- Order or purchase merchandise to maintain optimal inventory levels.
- Participate in online forums or conferences to stay abreast of online retailing trends, techniques, or security threats.
- Upload digital media, such as photos, video, or scanned images to online storefront, auction sites, or other shopping Web sites.
|100||Enterprising — Enterprising occupations frequently involve starting up and carrying out projects. These occupations can involve leading people and making many decisions. Sometimes they require risk taking and often deal with business.|
|78||Conventional — Conventional occupations frequently involve following set procedures and routines. These occupations can include working with data and details more than with ideas. Usually there is a clear line of authority to follow.|
|50||Realistic — Realistic occupations frequently involve work activities that include practical, hands-on problems and solutions. They often deal with plants, animals, and real-world materials like wood, tools, and machinery. Many of the occupations require working outside, and do not involve a lot of paperwork or working closely with others.|
|22||Social — Social occupations frequently involve working with, communicating with, and teaching people. These occupations often involve helping or providing service to others.|
|11||Artistic — Artistic occupations frequently involve working with forms, designs and patterns. They often require self-expression and the work can be done without following a clear set of rules.|
|6||Investigative — Investigative occupations frequently involve working with ideas, and require an extensive amount of thinking. These occupations can involve searching for facts and figuring out problems mentally.|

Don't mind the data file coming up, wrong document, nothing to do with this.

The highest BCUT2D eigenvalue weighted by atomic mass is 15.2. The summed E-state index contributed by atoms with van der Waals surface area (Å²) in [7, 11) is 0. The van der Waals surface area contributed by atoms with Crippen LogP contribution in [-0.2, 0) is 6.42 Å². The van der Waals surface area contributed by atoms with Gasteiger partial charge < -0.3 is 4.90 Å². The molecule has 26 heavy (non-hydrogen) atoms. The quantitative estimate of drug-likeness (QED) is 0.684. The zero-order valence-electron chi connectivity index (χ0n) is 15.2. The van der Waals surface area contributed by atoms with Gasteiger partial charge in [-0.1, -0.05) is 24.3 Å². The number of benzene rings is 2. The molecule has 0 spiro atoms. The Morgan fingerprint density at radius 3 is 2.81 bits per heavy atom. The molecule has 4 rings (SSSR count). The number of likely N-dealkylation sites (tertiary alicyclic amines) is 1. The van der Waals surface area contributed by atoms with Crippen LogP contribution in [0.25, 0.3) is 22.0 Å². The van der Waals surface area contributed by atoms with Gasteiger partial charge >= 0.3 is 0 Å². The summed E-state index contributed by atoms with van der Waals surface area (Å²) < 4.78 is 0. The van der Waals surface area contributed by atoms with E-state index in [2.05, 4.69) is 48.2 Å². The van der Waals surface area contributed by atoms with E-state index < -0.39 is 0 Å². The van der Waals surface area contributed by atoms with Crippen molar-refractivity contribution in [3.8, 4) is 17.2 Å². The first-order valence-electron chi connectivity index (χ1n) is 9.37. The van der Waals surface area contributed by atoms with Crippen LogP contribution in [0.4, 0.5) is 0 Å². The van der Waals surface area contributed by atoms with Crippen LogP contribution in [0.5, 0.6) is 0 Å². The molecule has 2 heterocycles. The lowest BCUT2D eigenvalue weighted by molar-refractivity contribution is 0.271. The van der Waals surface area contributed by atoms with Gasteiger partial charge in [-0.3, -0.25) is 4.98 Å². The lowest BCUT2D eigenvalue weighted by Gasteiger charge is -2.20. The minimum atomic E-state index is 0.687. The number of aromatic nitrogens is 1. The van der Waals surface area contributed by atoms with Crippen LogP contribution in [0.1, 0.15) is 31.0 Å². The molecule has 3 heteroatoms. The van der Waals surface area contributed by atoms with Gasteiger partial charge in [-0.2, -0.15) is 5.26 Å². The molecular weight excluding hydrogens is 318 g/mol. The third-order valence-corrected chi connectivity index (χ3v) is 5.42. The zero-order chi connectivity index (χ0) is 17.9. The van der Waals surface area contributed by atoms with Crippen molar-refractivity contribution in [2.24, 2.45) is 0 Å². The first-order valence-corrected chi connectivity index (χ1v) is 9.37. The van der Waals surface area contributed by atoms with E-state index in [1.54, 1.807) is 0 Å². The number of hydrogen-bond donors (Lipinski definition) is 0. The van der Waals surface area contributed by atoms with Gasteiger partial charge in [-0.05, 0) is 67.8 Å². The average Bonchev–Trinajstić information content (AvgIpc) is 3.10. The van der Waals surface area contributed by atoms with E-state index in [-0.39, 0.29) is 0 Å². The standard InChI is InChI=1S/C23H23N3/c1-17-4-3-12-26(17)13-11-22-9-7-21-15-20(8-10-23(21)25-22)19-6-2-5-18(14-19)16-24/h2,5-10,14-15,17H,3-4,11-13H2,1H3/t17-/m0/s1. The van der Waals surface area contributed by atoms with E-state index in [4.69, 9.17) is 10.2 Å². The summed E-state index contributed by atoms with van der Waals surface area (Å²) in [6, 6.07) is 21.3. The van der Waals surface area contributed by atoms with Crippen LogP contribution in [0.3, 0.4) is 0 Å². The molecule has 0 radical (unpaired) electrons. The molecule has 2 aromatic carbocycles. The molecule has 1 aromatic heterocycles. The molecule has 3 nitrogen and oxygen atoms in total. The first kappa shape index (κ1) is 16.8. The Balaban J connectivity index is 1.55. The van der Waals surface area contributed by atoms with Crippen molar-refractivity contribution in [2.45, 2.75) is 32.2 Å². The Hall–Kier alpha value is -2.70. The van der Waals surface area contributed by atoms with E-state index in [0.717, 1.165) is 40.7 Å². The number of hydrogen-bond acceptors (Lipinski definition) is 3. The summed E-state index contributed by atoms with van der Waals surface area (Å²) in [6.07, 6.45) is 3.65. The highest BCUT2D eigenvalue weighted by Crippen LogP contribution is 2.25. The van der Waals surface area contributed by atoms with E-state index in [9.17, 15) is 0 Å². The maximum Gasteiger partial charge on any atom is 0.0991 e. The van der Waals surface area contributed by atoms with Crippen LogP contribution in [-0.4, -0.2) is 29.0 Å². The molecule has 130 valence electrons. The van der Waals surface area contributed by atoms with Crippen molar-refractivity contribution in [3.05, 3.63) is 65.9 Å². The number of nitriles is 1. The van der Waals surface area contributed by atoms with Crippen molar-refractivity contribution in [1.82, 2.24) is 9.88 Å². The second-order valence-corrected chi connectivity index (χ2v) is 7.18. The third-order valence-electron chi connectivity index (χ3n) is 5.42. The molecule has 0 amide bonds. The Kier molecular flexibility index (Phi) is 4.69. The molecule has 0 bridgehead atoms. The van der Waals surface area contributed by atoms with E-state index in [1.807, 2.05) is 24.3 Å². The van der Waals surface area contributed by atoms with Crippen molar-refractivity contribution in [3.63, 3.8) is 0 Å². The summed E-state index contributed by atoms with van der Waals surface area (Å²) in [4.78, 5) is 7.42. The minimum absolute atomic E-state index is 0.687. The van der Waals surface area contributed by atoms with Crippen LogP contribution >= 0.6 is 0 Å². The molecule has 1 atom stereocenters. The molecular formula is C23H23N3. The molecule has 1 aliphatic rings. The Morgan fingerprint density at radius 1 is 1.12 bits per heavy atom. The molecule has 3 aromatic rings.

|67||Independence — Occupations that satisfy this work value allow employees to work on their own and make decisions. Corresponding needs are Creativity, Responsibility and Autonomy.|
|61||Achievement — Occupations that satisfy this work value are results oriented and allow employees to use their strongest abilities, giving them a feeling of accomplishment. Corresponding needs are Ability Utilization and Achievement.|
|50||Relationships — Occupations that satisfy this work value allow employees to provide service to others and work with co-workers in a friendly non-competitive environment. Corresponding needs are Co-workers, Moral Values and Social Service.|
|50||Working Conditions — Occupations that satisfy this work value offer job security and good working conditions. Corresponding needs are Activity, Compensation, Independence, Security, Variety and Working Conditions.|
|45||Recognition — Occupations that satisfy this work value offer advancement, potential for leadership, and are often considered prestigious. Corresponding needs are Advancement, Authority, Recognition and Social Status.|
|33||Support — Occupations that satisfy this work value offer supportive management that stands behind employees. Corresponding needs are Company Policies, Supervision: Human Relations and Supervision: Technical.|
Wages & Employment Trends
Median wages data collected from Business Operations Specialists, All Other.
Employment data collected from Business Operations Specialists, All Other.
Industry data collected from Business Operations Specialists, All Other.
|Median wages (2012)||$31.31 hourly, $65,120 annual|
|Employment (2010)||1,064,000 employees|
|Projected growth (2010-2020)||Average (10% to 19%)|
|Projected job openings (2010-2020)||327,200|
|Top industries (2010)||
Government (28% employed in this sector)
Educational Services (11%)
State & National
Source: Bureau of Labor Statistics 2012 wage data and 2010-2020 employment projections . "Projected growth" represents the estimated change in total employment over the projections period (2010-2020). "Projected job openings" represent openings due to growth and replacement.